words and pictures by Brian Solis
I was there and indeed it was everything it promised to be…a forum for startups to showcase their technology to influential VCs, press, bloggers, and industry peers.
I’m not going to give you a rundown of the presenting companies. Obviously if you check Techmeme or Twitter, there’s plenty of other voices on the subject. However, you won’t see video coverage like ours, which we’ll start running in a series of posts over the next two weeks.
I’ll just help paint the picture of what it was like to be there and capture it through pictures for everyone to enjoy.
First, it was oversold. The room held 500 and rumor had it that 1,000 tickets were sold. Basically, if you didn’t get a spot early, you were relegated to the floor.
Aside from the hiccups throughout the day, TechCrunch40 was something spectacular to witness. Whether you like it or not, Jason Calacanis and Michael Arrington did a killer job of launching a major conference that stole the spotlight – and in doing so, also created a globally watched platform for startups to launch to pretty decent fanfare.
Was it DEMO? No, not even close. But, nor should it be either.
The two events can co-exist and should continue to be the launchpad for new startups – just set at different times of the year. They are both invaluable events.
Overall, the presenters took the stage for eight minutes at a time to talk about what they do and why we should care. Some captured our attention while others, well lost it. Please people, it’s a stage…take the time show us something that will keep us from not only falling asleep, but also get us excited about what you’re doing. There are 40 companies presenting, make us remember you!
One of the better presentations – Jason Nazor of Docstoc
Demos were grouped into themes and at the end of each session, a panel of experts, and company founders would sit together and discuss business models, viability, and exit strategies. In my opinion the panel of experts added a much need opportunity to analyze and process the series of presentations, and, definitely much better than a machine gun approach to introducing companies.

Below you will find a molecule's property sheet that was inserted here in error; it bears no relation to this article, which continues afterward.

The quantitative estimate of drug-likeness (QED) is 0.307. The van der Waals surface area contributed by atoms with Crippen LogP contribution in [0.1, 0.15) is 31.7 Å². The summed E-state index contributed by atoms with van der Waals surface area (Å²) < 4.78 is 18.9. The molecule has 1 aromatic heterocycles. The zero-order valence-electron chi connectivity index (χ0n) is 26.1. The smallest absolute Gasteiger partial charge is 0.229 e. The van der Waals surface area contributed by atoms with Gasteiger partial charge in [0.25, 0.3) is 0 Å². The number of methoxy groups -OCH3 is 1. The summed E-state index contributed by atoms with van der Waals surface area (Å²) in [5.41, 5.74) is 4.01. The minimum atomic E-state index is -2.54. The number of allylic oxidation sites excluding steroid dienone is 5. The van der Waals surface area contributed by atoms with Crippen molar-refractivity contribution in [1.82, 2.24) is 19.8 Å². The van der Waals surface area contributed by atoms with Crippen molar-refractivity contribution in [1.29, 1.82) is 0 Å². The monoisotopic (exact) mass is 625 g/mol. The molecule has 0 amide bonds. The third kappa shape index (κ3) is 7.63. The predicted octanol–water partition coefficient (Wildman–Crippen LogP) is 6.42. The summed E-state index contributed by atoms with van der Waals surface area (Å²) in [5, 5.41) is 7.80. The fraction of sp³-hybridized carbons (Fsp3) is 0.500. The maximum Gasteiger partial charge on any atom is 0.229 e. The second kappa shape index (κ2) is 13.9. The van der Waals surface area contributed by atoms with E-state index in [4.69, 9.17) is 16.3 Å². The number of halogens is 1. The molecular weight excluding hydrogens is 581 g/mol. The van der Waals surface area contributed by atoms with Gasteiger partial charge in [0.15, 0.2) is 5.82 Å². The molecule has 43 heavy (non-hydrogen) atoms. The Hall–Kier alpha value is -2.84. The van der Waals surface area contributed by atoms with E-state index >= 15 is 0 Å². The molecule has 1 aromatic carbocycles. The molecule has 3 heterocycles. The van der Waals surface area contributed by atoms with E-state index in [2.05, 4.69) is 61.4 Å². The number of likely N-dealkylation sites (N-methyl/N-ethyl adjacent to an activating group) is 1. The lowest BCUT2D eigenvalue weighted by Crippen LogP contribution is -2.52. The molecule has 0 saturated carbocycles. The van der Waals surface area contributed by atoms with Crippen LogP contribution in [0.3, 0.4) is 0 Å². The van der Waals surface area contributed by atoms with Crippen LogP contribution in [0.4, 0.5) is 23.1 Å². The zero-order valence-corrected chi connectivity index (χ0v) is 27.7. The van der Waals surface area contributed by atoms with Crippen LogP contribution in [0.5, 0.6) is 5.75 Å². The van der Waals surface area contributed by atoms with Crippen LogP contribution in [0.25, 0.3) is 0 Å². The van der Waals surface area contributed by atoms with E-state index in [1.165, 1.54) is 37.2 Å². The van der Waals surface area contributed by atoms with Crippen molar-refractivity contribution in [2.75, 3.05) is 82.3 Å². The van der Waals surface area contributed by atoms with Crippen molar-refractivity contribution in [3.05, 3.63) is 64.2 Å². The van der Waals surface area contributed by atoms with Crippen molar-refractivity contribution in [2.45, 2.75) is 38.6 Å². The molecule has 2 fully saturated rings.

Marissa Meyer of Google
The one thing that stood out for this event, was the sheer star power it attracted. For example, the keynote panel featured a panel hosted by Sequoia‘s Michael Moritz and boasted Marc Andreesen (Ning, founder of Netscape and Opsware), David Filo (co-founder of Yahoo), and Chad Hurley (co-founder of YouTube).
The other main event of the day was the keynote chat with Michael Arrington and Facebook founder and CEO Mark Zuckerberg. It was an informative chat, and more important, the platform for Facebook’s new FBfund announcement, which I covered earlier.
Also the DemoPit was a very interesting sidebar to the event. 50 companies filled a ballroom with tabletop demos and very interesting tech.
TC40 DemoPit “Exit” strategy
All in all, it was overwhelming, but in a good way. And, of the many conferences I’ve been too, TC40 offered some of the best hallway networking I’ve ever experienced.
Some of the more memorable people I caught up with include (aside who’s already listed under pictures):
Chris Brogan, Stephanie Agresta, Nicole Jordan, Shel Israel, Gabriel Rivera of Techmeme, Duncan Riley, Julia French, Michael Copeland of Fortune, Robert Scoble, John Furrier of Podtech, Heather Harde of TechCrunch, Mike Macadaan of Twiistup and AOL, Frank Gruber of AOL and Somewhat Frank, Reese Corey, Desai Krutel, Matt Marshall of VentureBeat, Harry McCracken of PCWorld, Kara Swisher of All Things D, Loic LeMeur, Ouriel Ohayon, Jeff Clavier, Sam Whitmore, The Guardian’s Jemima Kiss, Ben Metcalfe, Barney Pell, Jeremy Pepper, and Denise Howell.
Good friend Hooman of CBS’ Radio Alice 97.3 morning show
Powerset gave out vodka shots in test tubes.
Eric Savitz of Barron’s.
Hooman interviews Ron Conway
The people at the event, in many ways, made it a more valuable experience than the 40 companies that presented.
Here’s the rundown:
Yahoo introduced Yahoo for Teachers.
AOL introduced BlueString, a community/tool for storing and sharing media online.
1. Search and Discovery
2. Mobile and Communications
3. Community and Collaboration
4. Crowd Sourcing
6. Revenue Models and Analytics
7. Rich Media and Mash Ups
8. Entertainment for All Ages
The wonderful Orli Yakuel
For more pictures from the event, visit bub.blicio.us album on flickr.